We should embrace every opportunity to present the truth in its purity and simplicity, where there is any desire or interest to hear the reasons of our faith. Those who have dwelt mostly upon the prophecies and the theoretical points of our faith, should without delay become Bible students upon practical subjects. They should take a deeper draught at the


fountain of divine truth. They should carefully study the life of Christ, and his lessons of practical godliness, given for the benefit of all, and to be the rule of right living for all who should believe on his name. They should be imbued with the spirit of their great Exemplar, and have a high sense of the sacred life of a follower of Christ. {GW92 182.2}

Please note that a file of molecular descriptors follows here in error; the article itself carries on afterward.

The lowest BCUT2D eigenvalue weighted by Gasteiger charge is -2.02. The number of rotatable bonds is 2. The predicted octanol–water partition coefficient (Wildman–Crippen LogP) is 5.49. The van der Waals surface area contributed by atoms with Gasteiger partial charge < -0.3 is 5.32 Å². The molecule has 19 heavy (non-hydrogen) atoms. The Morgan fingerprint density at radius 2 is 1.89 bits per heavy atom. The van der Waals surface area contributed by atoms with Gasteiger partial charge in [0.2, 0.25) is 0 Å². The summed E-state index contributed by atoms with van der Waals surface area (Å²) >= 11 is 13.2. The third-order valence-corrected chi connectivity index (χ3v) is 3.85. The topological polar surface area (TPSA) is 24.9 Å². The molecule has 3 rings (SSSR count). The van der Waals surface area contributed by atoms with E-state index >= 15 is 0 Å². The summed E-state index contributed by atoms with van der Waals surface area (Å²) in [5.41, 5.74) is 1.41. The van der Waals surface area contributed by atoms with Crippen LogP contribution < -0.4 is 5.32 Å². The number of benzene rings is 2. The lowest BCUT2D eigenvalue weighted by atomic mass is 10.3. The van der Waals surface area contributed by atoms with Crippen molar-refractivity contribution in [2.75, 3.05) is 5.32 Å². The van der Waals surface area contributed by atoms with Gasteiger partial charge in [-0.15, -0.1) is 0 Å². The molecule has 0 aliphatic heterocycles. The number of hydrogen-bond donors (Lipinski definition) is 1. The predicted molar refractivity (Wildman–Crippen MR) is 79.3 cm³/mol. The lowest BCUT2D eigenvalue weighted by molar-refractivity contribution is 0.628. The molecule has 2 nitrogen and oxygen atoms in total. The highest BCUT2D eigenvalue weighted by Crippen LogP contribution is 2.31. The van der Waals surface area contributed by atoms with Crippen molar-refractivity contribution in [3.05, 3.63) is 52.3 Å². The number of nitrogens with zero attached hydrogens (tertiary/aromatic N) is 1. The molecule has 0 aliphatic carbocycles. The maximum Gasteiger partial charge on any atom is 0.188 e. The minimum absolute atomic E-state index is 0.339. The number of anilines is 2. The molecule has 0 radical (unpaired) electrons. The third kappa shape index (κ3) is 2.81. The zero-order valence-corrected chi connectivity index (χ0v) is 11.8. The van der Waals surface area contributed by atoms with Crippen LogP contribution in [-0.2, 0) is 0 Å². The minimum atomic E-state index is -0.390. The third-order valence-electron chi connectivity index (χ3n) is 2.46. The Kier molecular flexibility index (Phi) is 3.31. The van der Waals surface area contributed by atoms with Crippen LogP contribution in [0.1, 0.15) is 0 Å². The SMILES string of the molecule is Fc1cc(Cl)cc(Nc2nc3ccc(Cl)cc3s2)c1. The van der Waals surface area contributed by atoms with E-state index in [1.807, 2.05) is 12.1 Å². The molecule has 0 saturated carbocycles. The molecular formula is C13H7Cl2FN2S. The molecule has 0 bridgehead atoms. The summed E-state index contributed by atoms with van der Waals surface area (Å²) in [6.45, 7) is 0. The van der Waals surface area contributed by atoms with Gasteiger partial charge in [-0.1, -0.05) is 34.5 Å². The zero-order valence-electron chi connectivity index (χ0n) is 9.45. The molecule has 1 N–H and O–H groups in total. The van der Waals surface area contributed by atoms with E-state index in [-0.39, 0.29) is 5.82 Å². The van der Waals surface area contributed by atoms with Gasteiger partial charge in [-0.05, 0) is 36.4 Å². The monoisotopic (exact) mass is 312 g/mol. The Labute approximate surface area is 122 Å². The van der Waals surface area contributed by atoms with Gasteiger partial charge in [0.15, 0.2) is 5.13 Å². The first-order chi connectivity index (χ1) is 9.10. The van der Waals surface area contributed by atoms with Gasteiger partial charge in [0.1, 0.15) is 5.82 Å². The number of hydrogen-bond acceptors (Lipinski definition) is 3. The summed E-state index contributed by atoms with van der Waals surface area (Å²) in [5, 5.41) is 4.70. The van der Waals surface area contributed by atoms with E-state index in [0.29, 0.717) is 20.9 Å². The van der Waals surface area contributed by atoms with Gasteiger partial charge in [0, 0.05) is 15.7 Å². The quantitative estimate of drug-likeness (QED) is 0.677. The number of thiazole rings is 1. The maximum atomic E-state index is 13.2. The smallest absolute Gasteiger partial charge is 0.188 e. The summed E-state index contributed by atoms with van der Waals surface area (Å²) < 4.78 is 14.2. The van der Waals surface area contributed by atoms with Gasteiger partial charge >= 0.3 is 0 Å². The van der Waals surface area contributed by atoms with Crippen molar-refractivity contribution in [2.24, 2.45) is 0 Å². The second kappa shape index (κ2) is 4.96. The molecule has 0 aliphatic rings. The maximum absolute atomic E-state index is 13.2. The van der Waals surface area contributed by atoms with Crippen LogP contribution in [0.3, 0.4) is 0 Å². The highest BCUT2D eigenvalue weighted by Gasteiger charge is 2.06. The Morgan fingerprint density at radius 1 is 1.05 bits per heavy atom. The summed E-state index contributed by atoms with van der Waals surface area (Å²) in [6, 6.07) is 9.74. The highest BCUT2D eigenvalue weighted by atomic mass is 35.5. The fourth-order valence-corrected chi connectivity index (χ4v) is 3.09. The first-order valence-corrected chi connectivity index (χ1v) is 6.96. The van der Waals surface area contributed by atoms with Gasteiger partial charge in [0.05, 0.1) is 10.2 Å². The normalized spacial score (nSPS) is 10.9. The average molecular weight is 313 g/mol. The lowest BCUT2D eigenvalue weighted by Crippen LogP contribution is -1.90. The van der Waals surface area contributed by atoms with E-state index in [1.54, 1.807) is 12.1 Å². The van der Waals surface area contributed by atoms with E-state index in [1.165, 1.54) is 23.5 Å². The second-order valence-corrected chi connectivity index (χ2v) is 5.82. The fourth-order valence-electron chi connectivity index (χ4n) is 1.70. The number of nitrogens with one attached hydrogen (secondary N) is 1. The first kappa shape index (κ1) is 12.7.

Christ met the case of every class in the subjects and manner of his teaching. He dined and lodged with the rich and the poor, and made himself familiar with the interests and occupations of men, that he might gain access to their hearts. The learned and the most intellectual were gratified and charmed with his discourses, and yet they were so plain and simple as to be comprehended by the humblest minds. Christ availed himself of every opportunity to give instruction to the people upon those heavenly doctrines and precepts which should be incorporated into their lives, and which would distinguish them from all other religionists because of their holy, elevated character. These lessons of divine instruction are not brought to bear upon men's consciences as they should be. The sermons of Christ would furnish ministers believing present truth with discourses which would be appropriate on almost any occasion. Here is a field of study for the Bible student, in which he cannot be interested without having the spirit of the heavenly Teacher in his own heart. Here are subjects which Christ presented to all classes. Thousands of people of every stamp of character and every grade of society, were attracted and charmed with the matter brought before them. {GW92 183.1}